Color and class are still the great divides in American culture, and few artists have surveyed them as subtly and incisively as Carrie Mae Weems, whose traveling 30-year retrospective has arrived at the Guggenheim Museum. From its early candid family photographs, through series of pictures that track the Africa in African-America, to work that explores, over decades, what it means to be black, female and in charge of your life, it’s a ripe, questioning and beautiful show. Read More
Carrie Mae Weems is finally getting the star treatment that has largely eluded her during her career.
The artist's first New York museum retrospective opens Friday at the Guggenheim. " Carrie Mae Weems : Three Decades of Photography and Video" examines race, class and gender with work that includes posed domestic scenes, historic re-enactments and pieces using appropriated objects.
The exhibition is the latest in a spate of honors for Ms. Weems. In September, the MacArthur Foundation awarded her a "genius grant" worth $625,000—a moment she celebrated by donning a tiara, evening gown and fake jewels. Next month, she will join Aretha Franklin among the artists celebrated at the annual BET Honors, established by BET Networks, news she greeted with a near swoon. Read More
Exhibitions: Julia Fullerton-Batten's "A Testament to Love"
By David Schonauer
We recently took note of photographer (and PPD reader) Julia Fullerton-Batten’s series Korea 2013, Now we feature her new series, A Testament to Love, on view at the Jenkins Johnson Gallery in New York City through February 15. Building on her earlier work investigating the psyches of teenage girls, “Testament” narrates the life struggles that occur when love goes wrong, featuring women wrestling with the eternal search for happiness amid feelings of solitude, loneliness, fear, regret, and resignation. Fullerton-Batten says the work is visually inspired by Hollywood films of the 1960s and 1970s, as well as by the paintings of Edward Hopper. Read More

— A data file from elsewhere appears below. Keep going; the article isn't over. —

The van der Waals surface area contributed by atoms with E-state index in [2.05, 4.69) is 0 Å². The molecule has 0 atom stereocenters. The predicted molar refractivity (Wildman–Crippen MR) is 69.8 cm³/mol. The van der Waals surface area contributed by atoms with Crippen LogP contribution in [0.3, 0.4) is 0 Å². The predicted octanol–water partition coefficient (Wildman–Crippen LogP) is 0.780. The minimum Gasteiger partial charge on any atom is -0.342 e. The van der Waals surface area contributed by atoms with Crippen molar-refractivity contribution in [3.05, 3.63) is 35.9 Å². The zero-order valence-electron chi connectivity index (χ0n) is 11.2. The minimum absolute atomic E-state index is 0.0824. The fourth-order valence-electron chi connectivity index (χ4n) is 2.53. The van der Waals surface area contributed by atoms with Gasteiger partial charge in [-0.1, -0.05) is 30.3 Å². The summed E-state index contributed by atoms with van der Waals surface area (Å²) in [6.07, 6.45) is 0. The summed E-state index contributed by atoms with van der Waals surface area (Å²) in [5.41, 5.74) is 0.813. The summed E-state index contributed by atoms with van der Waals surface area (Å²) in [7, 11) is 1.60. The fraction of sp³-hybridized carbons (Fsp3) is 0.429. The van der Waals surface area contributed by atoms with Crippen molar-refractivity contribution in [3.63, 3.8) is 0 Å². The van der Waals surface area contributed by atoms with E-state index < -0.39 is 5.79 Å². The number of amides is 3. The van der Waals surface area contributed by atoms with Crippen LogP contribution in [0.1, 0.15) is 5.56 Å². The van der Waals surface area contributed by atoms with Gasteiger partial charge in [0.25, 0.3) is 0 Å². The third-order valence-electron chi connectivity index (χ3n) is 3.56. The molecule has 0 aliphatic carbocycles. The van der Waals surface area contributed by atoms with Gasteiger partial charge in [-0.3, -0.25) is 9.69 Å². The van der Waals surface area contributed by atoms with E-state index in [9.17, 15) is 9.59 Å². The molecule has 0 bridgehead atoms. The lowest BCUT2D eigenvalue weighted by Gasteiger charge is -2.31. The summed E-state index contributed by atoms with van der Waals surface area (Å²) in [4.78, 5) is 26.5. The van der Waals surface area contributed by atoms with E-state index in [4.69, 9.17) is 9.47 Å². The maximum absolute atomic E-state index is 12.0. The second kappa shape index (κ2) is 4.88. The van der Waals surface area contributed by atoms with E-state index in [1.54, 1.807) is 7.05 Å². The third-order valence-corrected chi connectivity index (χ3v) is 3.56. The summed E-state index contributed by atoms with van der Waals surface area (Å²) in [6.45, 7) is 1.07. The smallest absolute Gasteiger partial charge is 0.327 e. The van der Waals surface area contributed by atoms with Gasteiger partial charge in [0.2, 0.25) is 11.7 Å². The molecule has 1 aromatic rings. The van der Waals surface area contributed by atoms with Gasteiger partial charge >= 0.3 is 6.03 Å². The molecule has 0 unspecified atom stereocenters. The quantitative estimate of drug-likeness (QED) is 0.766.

"A Testament to Love’ is a narrative about the struggles of life when love goes wrong. The women in my images wrestle with the eternal search for a happy ending, but find themselves left with feelings of solitude, loneliness, fear, regret and resignation. Are they searching for a meaning to their lives or just waiting for something to happen. Each image is set against a cinematic background, which is inspired by the style of locations and lighting in Hollywood films from the 1960s and 1970s as well as the iconic work of Edward Hopper." Read More
Middle Eastern women, supposedly powerless and oppressed behind walls and veils, are in fact a force in both society and the arts. They played a major role in the Arab Spring and continue to do so in the flourishing regional art scene—specifically in photography—which is alive and very well indeed. Some Middle Eastern photographers have taken their cameras to the barricades, physical ones and those less obvious, like the barriers erected by stereotypes, which they remain determined to defy. The Museum of Fine Arts, Boston, takes note in “She Who Tells a Story: Women Photographers From Iran and the Arab World,” an ambitious and revealing exhibition of work by 12 women, some internationally known.
The curator, Kristen Gresh, says in the catalog that this show, which runs through Jan. 12, was intended to explore “the dualities of the visible and invisible, the permissible and forbidden, the spoken and the silent, and the prosaic and the horrific.” These approximately 100 photographs and two videos generally respond to that intention and open a wide window on what preoccupies women in regions that are read about here more often in news articles about riots and refugees. At times, the ideas in this show count more than the images, which range in quality from remarkable and convincing to the merely derivative in some cases. Read More
A Show of Strength by Middle Eastern Women Photographers
By KERRI MACDONALD
“She Who Tells a Story” opens at the Museum of Fine Arts in Boston this week. Four of the artists included are Iranian; three — Ms. Tavakolian, Gohar Dashti and Shadi Ghadirian — live and work in Iran today. The exhibit also highlights work by Jananne Al-Ani, Boushra Almutawakel, Rana El Nemr, Lalla Essaydi, Tanya Habjouqa, Rula Halawani, Nermine Hammam, Rania Matar and Shirin Neshat, the fourth Iranian artist, who lives in New York. Read More
"Lalla Essaydi: New Beauty"